Winners of the HK Prize

The HK Prize is an international award that honors scientists whose research has had a substantial effect on society. It’s open to researchers worldwide and chosen through an impartial process without sponsorship or committee influence – the winner receives both monetary prizes and international exposure.

The winners are selected in three waves; Southeast Asian residents first, then mainland Chinese, and finally international applicants. Each wave has its own criteria, but the common denominator is a passion for Hong Kong and its culture. Winners get to visit the city and immerse themselves in its unique culture while having an unforgettable experience!

Last summer, pro-democracy activists led a 79-day street occupation in a bid to force Beijing into granting democratic concessions. The protests were the largest mass action in a generation and drew an estimated two million people. Beijing responded with a crackdown on dissent, and activists like Joshua Wong have been jailed. US lawmakers from both parties have now nominated him and his colleagues for the Nobel Peace Prize, calling them a global inspiration in the face of an autocratic crackdown.

Hong Kong is a vibrant cultural center that celebrates the power of art, storytelling and innovation. The Prize’s design is inspired by the Hong Kong symbol, juxtaposing a pearl with a pierced jade amulet. It is a reminder of the city’s rich heritage, and also of its current role as a world leader in technological advancements.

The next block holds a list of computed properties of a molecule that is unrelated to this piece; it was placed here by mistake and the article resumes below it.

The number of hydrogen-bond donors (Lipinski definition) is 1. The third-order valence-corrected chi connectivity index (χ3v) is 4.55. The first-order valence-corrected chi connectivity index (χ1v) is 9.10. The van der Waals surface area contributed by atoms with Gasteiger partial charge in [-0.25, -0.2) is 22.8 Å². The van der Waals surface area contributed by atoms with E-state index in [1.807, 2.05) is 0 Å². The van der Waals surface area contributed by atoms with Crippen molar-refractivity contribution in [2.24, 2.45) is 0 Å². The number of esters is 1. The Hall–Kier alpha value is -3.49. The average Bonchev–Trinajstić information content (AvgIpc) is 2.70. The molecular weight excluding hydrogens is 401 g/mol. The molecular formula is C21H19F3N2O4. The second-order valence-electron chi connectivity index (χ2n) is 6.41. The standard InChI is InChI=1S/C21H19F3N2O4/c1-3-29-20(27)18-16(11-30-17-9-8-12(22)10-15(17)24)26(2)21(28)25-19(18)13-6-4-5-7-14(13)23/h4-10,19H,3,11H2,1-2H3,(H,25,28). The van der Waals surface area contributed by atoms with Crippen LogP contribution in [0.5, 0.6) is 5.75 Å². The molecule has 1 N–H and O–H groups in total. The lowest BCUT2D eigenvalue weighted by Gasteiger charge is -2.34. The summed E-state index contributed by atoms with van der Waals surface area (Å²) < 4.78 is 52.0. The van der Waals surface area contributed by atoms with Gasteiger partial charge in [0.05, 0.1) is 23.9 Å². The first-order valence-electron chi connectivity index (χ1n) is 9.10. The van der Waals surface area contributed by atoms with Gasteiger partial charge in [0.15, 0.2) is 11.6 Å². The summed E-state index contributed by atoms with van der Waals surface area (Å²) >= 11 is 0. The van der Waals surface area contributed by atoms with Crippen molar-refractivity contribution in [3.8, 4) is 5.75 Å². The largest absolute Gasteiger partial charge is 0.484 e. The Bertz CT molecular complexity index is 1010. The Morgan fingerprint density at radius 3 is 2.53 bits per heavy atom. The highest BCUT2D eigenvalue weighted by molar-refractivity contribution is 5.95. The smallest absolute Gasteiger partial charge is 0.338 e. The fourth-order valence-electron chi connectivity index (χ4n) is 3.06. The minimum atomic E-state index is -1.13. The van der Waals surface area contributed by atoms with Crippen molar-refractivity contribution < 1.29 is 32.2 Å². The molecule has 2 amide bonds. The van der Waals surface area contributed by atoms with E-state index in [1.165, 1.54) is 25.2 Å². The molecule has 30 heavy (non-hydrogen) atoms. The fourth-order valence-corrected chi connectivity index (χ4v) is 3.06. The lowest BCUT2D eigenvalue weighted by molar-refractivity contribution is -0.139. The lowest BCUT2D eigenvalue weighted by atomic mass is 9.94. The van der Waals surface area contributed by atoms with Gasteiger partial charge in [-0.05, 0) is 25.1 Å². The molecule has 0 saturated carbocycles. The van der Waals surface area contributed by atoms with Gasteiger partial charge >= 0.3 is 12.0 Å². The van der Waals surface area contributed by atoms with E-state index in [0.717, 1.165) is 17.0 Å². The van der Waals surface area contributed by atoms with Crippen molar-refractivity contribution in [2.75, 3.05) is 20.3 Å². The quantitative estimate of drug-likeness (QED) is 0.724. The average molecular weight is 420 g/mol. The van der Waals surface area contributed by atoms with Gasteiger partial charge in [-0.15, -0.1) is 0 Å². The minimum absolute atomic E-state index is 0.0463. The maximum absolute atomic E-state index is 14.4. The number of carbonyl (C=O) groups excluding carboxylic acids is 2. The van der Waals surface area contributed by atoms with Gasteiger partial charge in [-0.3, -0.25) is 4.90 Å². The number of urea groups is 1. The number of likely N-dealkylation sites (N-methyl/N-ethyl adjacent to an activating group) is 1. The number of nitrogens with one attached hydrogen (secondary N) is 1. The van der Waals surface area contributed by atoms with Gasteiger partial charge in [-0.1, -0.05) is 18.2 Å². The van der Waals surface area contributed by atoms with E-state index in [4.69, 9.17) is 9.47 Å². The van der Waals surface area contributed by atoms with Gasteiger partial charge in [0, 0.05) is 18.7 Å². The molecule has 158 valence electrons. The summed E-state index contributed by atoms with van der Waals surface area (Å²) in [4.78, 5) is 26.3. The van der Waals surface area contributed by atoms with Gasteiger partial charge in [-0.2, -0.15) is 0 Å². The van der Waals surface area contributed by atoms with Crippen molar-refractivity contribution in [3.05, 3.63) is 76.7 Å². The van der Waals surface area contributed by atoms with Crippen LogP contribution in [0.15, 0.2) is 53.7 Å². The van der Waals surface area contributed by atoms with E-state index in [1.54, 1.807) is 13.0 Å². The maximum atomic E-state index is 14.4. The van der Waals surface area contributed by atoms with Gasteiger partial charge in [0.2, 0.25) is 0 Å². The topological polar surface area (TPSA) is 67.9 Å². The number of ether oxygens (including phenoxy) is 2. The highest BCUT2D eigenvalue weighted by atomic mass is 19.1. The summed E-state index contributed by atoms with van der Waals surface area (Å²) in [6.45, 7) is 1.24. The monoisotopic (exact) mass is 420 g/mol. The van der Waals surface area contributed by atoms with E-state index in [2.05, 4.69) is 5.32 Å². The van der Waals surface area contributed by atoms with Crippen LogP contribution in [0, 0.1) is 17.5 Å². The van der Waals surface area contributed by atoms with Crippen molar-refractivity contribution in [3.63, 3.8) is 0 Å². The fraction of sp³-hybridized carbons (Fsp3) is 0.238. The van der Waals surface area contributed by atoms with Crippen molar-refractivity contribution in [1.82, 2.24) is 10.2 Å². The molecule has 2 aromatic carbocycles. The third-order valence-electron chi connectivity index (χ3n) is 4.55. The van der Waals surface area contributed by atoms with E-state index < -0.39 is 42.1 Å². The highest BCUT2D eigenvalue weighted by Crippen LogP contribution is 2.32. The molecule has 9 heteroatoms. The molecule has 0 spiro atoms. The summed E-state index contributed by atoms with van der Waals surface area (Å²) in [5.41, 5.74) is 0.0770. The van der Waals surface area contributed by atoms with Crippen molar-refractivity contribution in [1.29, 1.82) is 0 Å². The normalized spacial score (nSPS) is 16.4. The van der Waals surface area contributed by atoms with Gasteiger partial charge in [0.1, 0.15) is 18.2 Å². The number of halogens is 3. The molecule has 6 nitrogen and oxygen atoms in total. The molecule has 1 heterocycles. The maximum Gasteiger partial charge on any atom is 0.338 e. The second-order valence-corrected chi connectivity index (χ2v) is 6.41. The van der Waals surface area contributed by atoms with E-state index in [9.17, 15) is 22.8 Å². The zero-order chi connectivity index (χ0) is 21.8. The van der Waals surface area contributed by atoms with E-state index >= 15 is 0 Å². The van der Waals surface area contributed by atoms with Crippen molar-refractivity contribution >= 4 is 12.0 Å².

In addition to offering monetary rewards and the opportunity to conduct scientific research in one of Asia’s premier scientific institutions, the prize offers participants an unparalleled platform for networking with peers. Top ten finalists also earn shopping vouchers and F&B perks, making the competition an ideal place to build your writing portfolio while increasing your exposure in the literary community. However, it is always wise to read the rules and regulations carefully before participating in any contest.

Thein Swee Lay and Stuart Orkin’s work demonstrates how basic discovery, disease research and translational medicine can lead to transformative therapies that save lives. Their research established that altering the BCL11A protein through gene editing could reactivate fetal haemoglobin production and develop a treatment for sickle cell anemia. Its success led to the Food and Drug Administration’s approval of two sickle cell therapies last December.

The Spirit of Hong Kong Awards shines a light on unsung heroes whose genuine spirit of charity, civic awareness and goodwill have made an outstanding contribution to our shared home. This year, the ceremony celebrated a broad spectrum of inspiring stories spanning self-sacrifice, social activism, cultural preservation and tenacious entrepreneurship. The ceremony was hosted by Sammo Hung, veteran performer and martial artist.